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Garden Bloggers Harvest Day in June

Winter starts us off on our sixth Garden Bloggers Harvest Day this 5th day of June 2012 in the southern hemisphere, and the gardeners of Two Gardens have been hit hard with the “flu blues” and “sinus struggles” the past week, but on the mend. Even though our winters are not that harsh, they can be wet and stormy. This threatens our delicate seedlings in our vegetable and herb gardens planted in autumn. The winter seeds that we could sow in May were beans, cabbage, broccoli, cauliflower, spinach, swiss chard, beetroot, carrots, and onions. Let’s see what our vegetable and herb gardens look like in June.

Let’s see what can be harvested from Barbie’s Garden this month

My June basket is looking miserably empty, I’m afraid! But the prospect of a winter harvest is looking promising. I have spent the best part of two weekends cleaning, pulling, raking, digging, and planting. I am happy to say my seedlings have had a good start on my deck and are now put to bed in the veggie patch. Here we can see the newbies and how they have been placed with the companion planting method.

[one_half]Broad beans, coriander (behind)[/one_half]

[one_half_last]Tomato, cucumber, and strawberry pots[/one_half_last]

[one_half]Coriander seedlings[/one_half]

[one_half_last]Cucumber – Ashley[/one_half_last]

The veggie patch has been cleared for the new seedlings. The only remaining plants are the lemon verbena (my soldiers who keep the bad bugs at bay), sage, some flowers for pretty, the chilli plants and a few swiss chard plants that are looking sad but still proudly producing.

[one_half]Chilli – all year round[/one_half]

[one_half_last]Celery – seeds itself![/one_half_last]

My broad beans are ready for planting. These are heirloom seeds and the beans are purple but turn green when cooked! This will be  fun to eat!

[one_half]And here are the new seedlings[/one_half]

[one_half_last]Companion planting method used[/one_half_last]

And my fruit trees…..

[one_half]Guava tree is full[/one_half]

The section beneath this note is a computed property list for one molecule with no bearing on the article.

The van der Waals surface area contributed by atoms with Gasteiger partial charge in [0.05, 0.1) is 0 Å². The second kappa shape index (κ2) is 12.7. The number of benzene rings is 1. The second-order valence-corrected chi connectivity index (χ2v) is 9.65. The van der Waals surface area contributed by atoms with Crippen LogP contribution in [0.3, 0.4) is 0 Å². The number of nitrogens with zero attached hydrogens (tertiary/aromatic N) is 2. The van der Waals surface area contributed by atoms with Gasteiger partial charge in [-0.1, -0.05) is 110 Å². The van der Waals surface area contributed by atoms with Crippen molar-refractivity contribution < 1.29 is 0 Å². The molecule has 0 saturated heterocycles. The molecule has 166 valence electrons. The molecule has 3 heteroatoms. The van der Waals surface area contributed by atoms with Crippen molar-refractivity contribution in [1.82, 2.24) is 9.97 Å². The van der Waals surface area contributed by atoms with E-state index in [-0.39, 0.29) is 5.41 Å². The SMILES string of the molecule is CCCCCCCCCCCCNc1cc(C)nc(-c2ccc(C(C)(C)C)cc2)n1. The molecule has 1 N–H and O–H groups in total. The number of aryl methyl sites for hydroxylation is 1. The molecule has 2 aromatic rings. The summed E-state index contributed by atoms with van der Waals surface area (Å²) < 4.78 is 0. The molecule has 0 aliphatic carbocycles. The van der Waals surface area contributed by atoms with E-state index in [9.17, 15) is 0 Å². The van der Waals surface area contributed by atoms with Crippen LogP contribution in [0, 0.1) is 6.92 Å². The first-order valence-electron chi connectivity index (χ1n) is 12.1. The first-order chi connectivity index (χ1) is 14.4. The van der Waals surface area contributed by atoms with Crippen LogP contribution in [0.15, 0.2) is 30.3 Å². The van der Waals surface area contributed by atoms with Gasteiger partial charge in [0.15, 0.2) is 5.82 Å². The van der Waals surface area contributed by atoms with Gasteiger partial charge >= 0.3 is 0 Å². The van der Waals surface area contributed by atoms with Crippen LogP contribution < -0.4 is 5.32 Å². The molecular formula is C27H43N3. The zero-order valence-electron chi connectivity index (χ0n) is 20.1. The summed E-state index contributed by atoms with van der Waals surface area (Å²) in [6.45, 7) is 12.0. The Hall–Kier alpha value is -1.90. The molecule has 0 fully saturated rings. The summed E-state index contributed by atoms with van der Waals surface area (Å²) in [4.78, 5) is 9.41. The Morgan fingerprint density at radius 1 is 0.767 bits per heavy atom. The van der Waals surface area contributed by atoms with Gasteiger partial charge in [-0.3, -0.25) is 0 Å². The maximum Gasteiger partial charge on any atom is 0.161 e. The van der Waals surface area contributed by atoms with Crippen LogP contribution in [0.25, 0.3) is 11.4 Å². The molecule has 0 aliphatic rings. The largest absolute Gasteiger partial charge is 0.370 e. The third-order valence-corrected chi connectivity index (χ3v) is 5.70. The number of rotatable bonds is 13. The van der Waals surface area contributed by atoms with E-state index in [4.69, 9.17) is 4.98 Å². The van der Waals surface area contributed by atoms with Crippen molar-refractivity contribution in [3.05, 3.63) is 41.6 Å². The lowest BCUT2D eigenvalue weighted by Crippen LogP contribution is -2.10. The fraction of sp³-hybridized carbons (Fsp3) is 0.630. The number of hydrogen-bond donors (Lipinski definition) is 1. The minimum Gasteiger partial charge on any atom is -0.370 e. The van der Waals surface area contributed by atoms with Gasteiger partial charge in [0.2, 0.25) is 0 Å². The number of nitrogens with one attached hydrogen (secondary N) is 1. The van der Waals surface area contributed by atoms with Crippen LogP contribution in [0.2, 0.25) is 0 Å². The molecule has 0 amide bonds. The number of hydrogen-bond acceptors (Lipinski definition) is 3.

[one_half_last]Lemon tree is full![/one_half_last]

My herbs are all looking and tasting beautiful – parsley, sage, thyme and mint. The only one I’m missing is Basil – soon, soon!

Let’s see what can be harvested from Christine’s Garden …

I’m not as organised as Barbie … sigh. So I don’t have much to show in the veggie department, except for something that is brand new in my garden … Waterblommetjies! Waterblommetjies (Aponogeton distachyos) are used in South Africa to make a type of stew called Waterblommetjiebredie.  Cooked with onions, mutton or lamb and a few leaves of the local sorrel it makes a delicious stew. Mine have just started growing, so I won’t be making the stew anytime soon, but I thought this was a bit more interesting to show than repeats of my usual veggies.

[one_half]Waterblommetjie (Aponogeton distachyos)Aponogeton distachyos[/one_half]

[one_half_last]The flower of the WaterblommetjieThe flower of the Waterblommetjie[/one_half_last]

[one_half]My Garlic bulbs are coming upMy Garlic bulbs are coming up[/one_half]

[one_half_last]I love the Fennel plant I love the Fennel plant [/one_half_last]

[one_half]Borage – so rewarding to growBorage - so rewarding to grow[/one_half]

[one_half_last]Lots of herbs ready for pickingLots of herbs are ready for picking[/one_half_last]

That’s all for this month – What’s growing in your Veggie Patch this month?

About Garden Bloggers Harvest Day

Please join us on the 5th of every month and show us what you’ve harvested. Whether you have a massive vegetable garden or grow a few herbs in pots or just pick a few peaches from a tree … we’d love to see! It’s all about sharing our experiences, photographs, successes and failures as we “learn to grow”.